Mr. CIO, what is your most important enterprise asset? "Our people are our number one resource." Yes, of course they are. Interesting answer, lets take a look at the systems that contain meta data information about our number one enterprise asset. The organization chart is a great place to start. Here we can see the name of the asset, title of the asset and the working relationships between these closely connected resources. A dotted line may indicate another type of relationship between this group and another organization. You can also see the type of asset: employee, contractor or consultant. How about the corporate directory which is another type of employee repository of meta data information? Along with the name and title information, the directory will contain the contact information and various phone numbers. Let's take a look at the organizational Web site of the employee and work group. Not only can you find additional contact information, you can find the roles and responsibilities of the employee and group. The Web page will also define the business processes, products and services of this employee within the context of their current role. We can take the job title and head over to human resources to review the job description which can provides us additional details on what this employee does for the company. Hey, while we are here lets take a sneak peek at the HR systems which house the employees personal records where we can find the home address, family members, payroll, deductions and much more. Every organization has an enormous collection of repositories that house detail information about the greatest asset of the company which is indeed our people. In addition, these assets may have as many as 10-15 repositories that we can go to gather information. Just to summarize the point of view of Mr. CIO, we capture the enormous collection of meta data about our people in order to understand the following:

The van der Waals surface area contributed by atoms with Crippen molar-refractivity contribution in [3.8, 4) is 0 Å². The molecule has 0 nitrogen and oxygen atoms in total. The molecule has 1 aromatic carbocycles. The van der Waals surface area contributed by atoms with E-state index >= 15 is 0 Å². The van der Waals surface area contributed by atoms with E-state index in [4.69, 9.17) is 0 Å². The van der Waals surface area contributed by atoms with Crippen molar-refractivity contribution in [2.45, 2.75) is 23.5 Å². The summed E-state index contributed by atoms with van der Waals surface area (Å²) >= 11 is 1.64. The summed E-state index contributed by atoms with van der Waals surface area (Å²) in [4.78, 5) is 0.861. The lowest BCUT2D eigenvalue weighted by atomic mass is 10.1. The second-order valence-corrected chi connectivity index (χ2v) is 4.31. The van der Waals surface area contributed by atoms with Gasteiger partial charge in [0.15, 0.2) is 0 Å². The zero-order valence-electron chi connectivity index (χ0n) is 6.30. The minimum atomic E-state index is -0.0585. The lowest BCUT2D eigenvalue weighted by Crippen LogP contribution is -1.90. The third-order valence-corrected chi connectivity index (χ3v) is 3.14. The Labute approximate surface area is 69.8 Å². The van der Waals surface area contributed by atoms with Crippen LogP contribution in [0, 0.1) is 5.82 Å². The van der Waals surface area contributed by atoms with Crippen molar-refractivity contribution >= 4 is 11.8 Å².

• What the role and responsibility of each employee is.
  • What function and value-add does this employee bring to the organization.
  • How to locate and contact the employee at any given time.
  • What relationships exist between this employee and customers, suppliers, co-workers and management.
  • How the employee performs at the various levels of job duties.

How about the number two asset? Of course, there will be an enormous debate on which asset is actually considered to be number two. Let's assume our CIO answers that question as our "systems." Excellent answer, how many repositories should we have that house system information? Does your organization have a centralized repository that holds system information and perhaps interfaces between those systems? Our friendly CIO would say, "I am sure we have some system somewhere that has this type of information, we had it during the Y2K." This is the problem, why does our top asset have a huge collection of information repositories, yet the next asset may not even have one. More importantly, why do the repositories that hold employee data have more value than those that hold information about other assets.